Jun 23, 2016 Why Microbes Matter Microbes influence nearly every aspect of our lives. Though they have gotten a bad rap for causing disease, our bugs can protect us from disease, feed us, and they might even affect the way we think! We are also learning how human activity, including the use of antibiotics, has influenced our microbes with profound implications for human health. I will discuss some of the... more
Jun 22, 2016 Autism spectrum disorders: genetics of an evolving diagnosis Autism spectrum disorders (ASDs) are diagnosed far more frequently today than they were 20 years ago, and people with a diagnosis of ASD differ enormously in their behavior and abilities. Dr. Robinson will introduce recent findings from ASD genetics studies and discuss changes in the ASD diagnostic landscape. Elise Robinson... more
Apr 20, 2016 This one-on-one session, which was part of MIT's CityDays... more
Apr 11, 2016 Medical Interpretation of Human Genomes Speaker: Heidi Rehm With the plummeting cost of sequencing, genetic data is becoming increasingly available for use in the diagnosis, treatment and prediction of disease. Ensuring the successful use of genomics in medi- cine will require the community to come together to share data and contribute to the collective curation of that data for clinical and... more
Mar 28, 2016 In this episode, host Anne Schweiger interviews Dan Noyes and Theodora Higginson, Co-Directors of Tech Goes Home, a nonprofit that provides laptops and training. Through a grant from Google, Tech Goes Home is expanding into Cambridge. more
Mar 24, 2016 This one-on-one session, which is part of MIT's CityDays... more
Mar 3, 2016 This clip features P.A. d'Arbeloff speaking about the upcoming Cambridge Science Festival in April 2016. The Cambridge Calendar television program pulls together details on all the events in Cambridge - so that you don't have to! We aggregate community calendars from the city government, local non-profits, universities, and community groups and present it all in a condensed 15-minute event... more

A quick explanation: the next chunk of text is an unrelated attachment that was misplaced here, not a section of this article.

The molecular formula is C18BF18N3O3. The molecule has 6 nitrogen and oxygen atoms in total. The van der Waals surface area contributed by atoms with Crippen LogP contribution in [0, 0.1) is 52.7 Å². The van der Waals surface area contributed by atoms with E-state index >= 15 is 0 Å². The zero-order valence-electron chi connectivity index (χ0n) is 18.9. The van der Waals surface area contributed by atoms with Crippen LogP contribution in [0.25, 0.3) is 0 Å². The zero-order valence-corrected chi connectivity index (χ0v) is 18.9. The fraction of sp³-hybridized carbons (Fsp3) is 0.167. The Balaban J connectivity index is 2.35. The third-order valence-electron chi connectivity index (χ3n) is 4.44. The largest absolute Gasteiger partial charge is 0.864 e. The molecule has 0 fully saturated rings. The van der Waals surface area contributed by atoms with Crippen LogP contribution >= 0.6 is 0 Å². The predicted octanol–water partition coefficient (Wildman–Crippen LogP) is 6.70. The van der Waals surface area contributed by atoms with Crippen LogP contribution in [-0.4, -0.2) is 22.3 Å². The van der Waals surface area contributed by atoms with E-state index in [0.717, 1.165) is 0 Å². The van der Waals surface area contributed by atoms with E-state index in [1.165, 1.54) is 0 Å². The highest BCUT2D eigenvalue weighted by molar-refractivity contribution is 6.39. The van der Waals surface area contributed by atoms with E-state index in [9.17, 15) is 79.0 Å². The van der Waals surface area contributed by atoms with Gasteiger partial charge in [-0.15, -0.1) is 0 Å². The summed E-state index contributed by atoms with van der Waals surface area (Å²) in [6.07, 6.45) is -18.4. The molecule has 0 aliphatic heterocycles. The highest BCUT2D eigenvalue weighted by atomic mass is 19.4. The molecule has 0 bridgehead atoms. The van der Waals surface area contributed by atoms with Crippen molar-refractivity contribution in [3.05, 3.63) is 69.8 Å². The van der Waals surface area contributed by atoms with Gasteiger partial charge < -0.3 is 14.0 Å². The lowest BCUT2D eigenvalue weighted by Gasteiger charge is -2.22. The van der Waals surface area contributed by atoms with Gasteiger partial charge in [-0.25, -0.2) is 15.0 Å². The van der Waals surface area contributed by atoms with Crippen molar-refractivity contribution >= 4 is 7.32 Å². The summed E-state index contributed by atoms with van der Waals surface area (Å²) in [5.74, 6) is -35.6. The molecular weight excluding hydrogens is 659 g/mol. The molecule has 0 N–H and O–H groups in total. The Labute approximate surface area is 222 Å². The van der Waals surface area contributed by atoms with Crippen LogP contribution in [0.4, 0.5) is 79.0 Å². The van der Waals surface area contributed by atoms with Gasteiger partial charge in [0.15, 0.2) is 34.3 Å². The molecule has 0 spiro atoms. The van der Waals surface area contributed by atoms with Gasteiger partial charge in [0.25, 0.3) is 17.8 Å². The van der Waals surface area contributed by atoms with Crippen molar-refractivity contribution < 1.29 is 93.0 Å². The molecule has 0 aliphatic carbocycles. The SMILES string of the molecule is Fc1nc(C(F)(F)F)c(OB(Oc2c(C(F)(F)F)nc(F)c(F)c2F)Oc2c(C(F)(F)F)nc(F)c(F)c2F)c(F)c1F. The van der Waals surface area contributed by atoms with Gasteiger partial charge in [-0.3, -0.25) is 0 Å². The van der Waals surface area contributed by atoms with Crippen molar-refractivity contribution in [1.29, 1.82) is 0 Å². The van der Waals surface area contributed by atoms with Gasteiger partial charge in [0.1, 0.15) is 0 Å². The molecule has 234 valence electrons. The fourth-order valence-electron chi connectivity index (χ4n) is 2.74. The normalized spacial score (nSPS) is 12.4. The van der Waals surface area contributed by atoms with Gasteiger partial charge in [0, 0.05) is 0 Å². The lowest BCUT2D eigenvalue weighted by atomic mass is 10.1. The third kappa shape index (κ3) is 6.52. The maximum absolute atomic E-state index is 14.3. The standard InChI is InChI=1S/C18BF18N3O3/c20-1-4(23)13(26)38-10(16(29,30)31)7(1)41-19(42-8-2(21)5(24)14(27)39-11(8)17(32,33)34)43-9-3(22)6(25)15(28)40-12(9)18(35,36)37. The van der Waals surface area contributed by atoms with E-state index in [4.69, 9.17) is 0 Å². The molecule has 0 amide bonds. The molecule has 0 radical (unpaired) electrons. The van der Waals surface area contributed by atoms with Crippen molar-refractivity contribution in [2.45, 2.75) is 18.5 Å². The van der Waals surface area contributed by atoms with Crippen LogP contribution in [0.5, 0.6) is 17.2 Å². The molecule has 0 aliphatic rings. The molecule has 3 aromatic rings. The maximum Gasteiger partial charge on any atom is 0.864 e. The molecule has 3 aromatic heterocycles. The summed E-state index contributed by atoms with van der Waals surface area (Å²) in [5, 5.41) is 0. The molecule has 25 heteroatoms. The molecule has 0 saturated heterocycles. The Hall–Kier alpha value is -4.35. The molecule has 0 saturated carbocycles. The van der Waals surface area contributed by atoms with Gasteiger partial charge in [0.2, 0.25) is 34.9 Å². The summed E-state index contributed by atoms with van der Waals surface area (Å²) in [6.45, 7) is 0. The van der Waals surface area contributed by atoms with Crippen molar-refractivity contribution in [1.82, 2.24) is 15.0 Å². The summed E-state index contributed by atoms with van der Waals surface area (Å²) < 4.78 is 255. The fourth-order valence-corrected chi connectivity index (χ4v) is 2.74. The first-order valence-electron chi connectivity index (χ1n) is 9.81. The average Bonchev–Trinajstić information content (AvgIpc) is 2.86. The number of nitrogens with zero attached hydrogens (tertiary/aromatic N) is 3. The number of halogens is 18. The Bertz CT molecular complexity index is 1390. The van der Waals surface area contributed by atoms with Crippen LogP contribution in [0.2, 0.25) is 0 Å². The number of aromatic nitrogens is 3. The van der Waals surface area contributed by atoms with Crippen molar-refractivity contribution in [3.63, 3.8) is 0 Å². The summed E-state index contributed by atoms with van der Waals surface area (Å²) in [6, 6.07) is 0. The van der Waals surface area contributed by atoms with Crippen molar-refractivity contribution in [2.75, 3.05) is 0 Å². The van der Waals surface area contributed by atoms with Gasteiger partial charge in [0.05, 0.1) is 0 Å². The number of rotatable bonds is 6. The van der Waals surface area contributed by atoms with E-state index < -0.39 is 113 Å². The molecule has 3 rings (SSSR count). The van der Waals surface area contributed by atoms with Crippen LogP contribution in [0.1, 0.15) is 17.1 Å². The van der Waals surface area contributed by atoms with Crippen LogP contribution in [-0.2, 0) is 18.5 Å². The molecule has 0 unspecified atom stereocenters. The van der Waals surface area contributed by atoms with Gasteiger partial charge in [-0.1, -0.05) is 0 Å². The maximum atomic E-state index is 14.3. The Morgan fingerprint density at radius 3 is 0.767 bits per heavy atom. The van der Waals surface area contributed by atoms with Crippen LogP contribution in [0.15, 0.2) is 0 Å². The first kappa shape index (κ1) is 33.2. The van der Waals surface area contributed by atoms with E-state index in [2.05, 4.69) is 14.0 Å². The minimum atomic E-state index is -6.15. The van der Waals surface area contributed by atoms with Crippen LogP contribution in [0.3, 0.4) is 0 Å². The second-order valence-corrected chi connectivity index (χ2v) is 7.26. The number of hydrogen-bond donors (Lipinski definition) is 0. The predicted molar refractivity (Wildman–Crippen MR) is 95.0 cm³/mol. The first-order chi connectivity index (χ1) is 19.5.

Feb 20, 2016 Tthis episode of Cambridge Broadband Matters features Georgia Bullen from Open Technology Institute m-lab and Nigel Jacobs from the Boston Office of New Urban Mechanics. Cambridge Broadband Matters is a series, produced by Anne Schweiger and Cambridge Community Television, which explores the relationship among people, public institutions, non-profit organizations, businesses, and broadband in... more
Jan 22, 2016 Science for all Seasons March 30, 2016 Auditorium | 415 Main Street, Cambridge, MA Synthetic Biology: Redesigning Life Jim Collins Synthetic biology is bringing together engineers, physicists, and biologists to construct biological circuits out of proteins, genes, and other bits of DNA, and to use these circuits to rewire and reprogram organisms. These re-engineered organisms are going... more
Jun 15, 2015 Wednesday, July 29, 6-7pm Finding gene mutations that protect against heart attack and developing medicines that mimic them Heart attack is now the leading cause of death in the world. However, remarkably few medicines (e.g., aspirin, statins, and antihypertensive agents) are proven to prevent a first heart attack because most medicines fail during the drug development process. I will review... more
Jun 4, 2015 Wednesday, July 22, 6-7pm What would you say you do here? Understanding our genes, with big help from small RNAs. While we've had the parts list of the human genome (the 3 billion As, Cs, Gs, and Ts that make up our genetic code) for over a decade, the functions of most genes remains obscure. Yet knowing what genes do is critical for understanding how their dysfunction leads to disease and... more